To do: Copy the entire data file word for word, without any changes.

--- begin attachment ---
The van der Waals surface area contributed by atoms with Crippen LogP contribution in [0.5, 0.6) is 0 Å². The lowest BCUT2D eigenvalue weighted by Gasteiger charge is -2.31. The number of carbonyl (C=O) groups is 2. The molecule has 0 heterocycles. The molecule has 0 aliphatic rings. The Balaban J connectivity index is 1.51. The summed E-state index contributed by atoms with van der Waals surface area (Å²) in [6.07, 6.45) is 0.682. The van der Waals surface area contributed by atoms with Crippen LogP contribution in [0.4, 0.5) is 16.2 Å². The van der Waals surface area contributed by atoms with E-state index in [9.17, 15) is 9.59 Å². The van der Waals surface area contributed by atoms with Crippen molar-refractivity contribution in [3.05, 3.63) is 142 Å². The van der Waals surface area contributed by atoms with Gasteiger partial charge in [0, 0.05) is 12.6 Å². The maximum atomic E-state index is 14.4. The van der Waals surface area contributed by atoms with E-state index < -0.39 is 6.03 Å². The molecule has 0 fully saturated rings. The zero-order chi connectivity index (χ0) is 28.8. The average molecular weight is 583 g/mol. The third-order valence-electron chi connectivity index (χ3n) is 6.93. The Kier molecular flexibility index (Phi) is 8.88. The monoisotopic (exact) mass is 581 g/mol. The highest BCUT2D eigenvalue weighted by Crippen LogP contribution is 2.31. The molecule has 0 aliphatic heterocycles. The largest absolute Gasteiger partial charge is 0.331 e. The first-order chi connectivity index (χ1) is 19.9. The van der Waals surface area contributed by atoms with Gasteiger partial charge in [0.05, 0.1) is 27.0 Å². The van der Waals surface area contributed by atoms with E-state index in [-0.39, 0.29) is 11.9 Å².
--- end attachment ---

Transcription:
The van der Waals surface area contributed by atoms with Crippen LogP contribution in [0.5, 0.6) is 0 Å². The lowest BCUT2D eigenvalue weighted by Gasteiger charge is -2.31. The number of carbonyl (C=O) groups is 2. The molecule has 0 heterocycles. The molecule has 0 aliphatic rings. The Balaban J connectivity index is 1.51. The summed E-state index contributed by atoms with van der Waals surface area (Å²) in [6.07, 6.45) is 0.682. The van der Waals surface area contributed by atoms with Crippen LogP contribution in [0.4, 0.5) is 16.2 Å². The van der Waals surface area contributed by atoms with E-state index in [9.17, 15) is 9.59 Å². The van der Waals surface area contributed by atoms with Crippen molar-refractivity contribution in [3.05, 3.63) is 142 Å². The van der Waals surface area contributed by atoms with Gasteiger partial charge in [0, 0.05) is 12.6 Å². The maximum atomic E-state index is 14.4. The van der Waals surface area contributed by atoms with E-state index < -0.39 is 6.03 Å². The molecule has 0 fully saturated rings. The zero-order chi connectivity index (χ0) is 28.8. The average molecular weight is 583 g/mol. The third-order valence-electron chi connectivity index (χ3n) is 6.93. The Kier molecular flexibility index (Phi) is 8.88. The monoisotopic (exact) mass is 581 g/mol. The highest BCUT2D eigenvalue weighted by Crippen LogP contribution is 2.31. The molecule has 0 aliphatic heterocycles. The largest absolute Gasteiger partial charge is 0.331 e. The first-order chi connectivity index (χ1) is 19.9. The van der Waals surface area contributed by atoms with Gasteiger partial charge in [0.05, 0.1) is 27.0 Å². The van der Waals surface area contributed by atoms with E-state index in [-0.39, 0.29) is 11.9 Å².